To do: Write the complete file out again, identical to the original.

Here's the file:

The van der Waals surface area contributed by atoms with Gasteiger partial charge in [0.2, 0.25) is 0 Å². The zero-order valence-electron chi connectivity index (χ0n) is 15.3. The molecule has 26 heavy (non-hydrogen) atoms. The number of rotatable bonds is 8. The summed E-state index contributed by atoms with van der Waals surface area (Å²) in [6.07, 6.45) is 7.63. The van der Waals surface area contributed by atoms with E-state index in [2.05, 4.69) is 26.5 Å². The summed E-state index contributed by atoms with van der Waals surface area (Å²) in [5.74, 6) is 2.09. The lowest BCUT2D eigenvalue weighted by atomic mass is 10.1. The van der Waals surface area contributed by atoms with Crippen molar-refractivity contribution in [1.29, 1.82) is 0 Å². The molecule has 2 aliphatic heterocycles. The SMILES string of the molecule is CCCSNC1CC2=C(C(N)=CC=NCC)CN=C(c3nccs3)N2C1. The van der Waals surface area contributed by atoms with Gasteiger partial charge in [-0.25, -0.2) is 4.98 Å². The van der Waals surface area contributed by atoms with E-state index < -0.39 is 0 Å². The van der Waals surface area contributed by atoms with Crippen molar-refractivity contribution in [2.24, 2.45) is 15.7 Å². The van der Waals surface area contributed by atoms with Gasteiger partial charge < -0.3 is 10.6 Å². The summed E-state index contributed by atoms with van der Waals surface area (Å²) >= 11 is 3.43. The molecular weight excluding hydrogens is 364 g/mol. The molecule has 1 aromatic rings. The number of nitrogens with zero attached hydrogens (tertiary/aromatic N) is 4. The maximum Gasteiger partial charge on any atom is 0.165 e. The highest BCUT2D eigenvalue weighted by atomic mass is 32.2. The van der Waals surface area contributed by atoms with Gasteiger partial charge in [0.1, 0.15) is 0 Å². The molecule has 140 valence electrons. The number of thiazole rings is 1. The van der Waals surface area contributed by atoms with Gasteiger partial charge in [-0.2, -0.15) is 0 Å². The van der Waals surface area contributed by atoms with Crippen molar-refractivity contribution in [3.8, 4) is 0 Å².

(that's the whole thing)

The van der Waals surface area contributed by atoms with Gasteiger partial charge in [0.2, 0.25) is 0 Å². The zero-order valence-electron chi connectivity index (χ0n) is 15.3. The molecule has 26 heavy (non-hydrogen) atoms. The number of rotatable bonds is 8. The summed E-state index contributed by atoms with van der Waals surface area (Å²) in [6.07, 6.45) is 7.63. The van der Waals surface area contributed by atoms with E-state index in [2.05, 4.69) is 26.5 Å². The summed E-state index contributed by atoms with van der Waals surface area (Å²) in [5.74, 6) is 2.09. The lowest BCUT2D eigenvalue weighted by atomic mass is 10.1. The van der Waals surface area contributed by atoms with Crippen molar-refractivity contribution in [1.29, 1.82) is 0 Å². The molecule has 2 aliphatic heterocycles. The SMILES string of the molecule is CCCSNC1CC2=C(C(N)=CC=NCC)CN=C(c3nccs3)N2C1. The van der Waals surface area contributed by atoms with Gasteiger partial charge in [-0.25, -0.2) is 4.98 Å². The van der Waals surface area contributed by atoms with E-state index < -0.39 is 0 Å². The van der Waals surface area contributed by atoms with Crippen molar-refractivity contribution in [2.24, 2.45) is 15.7 Å². The van der Waals surface area contributed by atoms with Gasteiger partial charge < -0.3 is 10.6 Å². The summed E-state index contributed by atoms with van der Waals surface area (Å²) >= 11 is 3.43. The molecular weight excluding hydrogens is 364 g/mol. The molecule has 1 aromatic rings. The number of nitrogens with zero attached hydrogens (tertiary/aromatic N) is 4. The maximum Gasteiger partial charge on any atom is 0.165 e. The highest BCUT2D eigenvalue weighted by atomic mass is 32.2. The van der Waals surface area contributed by atoms with Gasteiger partial charge in [0.1, 0.15) is 0 Å². The molecule has 140 valence electrons. The number of thiazole rings is 1. The van der Waals surface area contributed by atoms with Gasteiger partial charge in [-0.2, -0.15) is 0 Å². The van der Waals surface area contributed by atoms with Crippen molar-refractivity contribution in [3.8, 4) is 0 Å².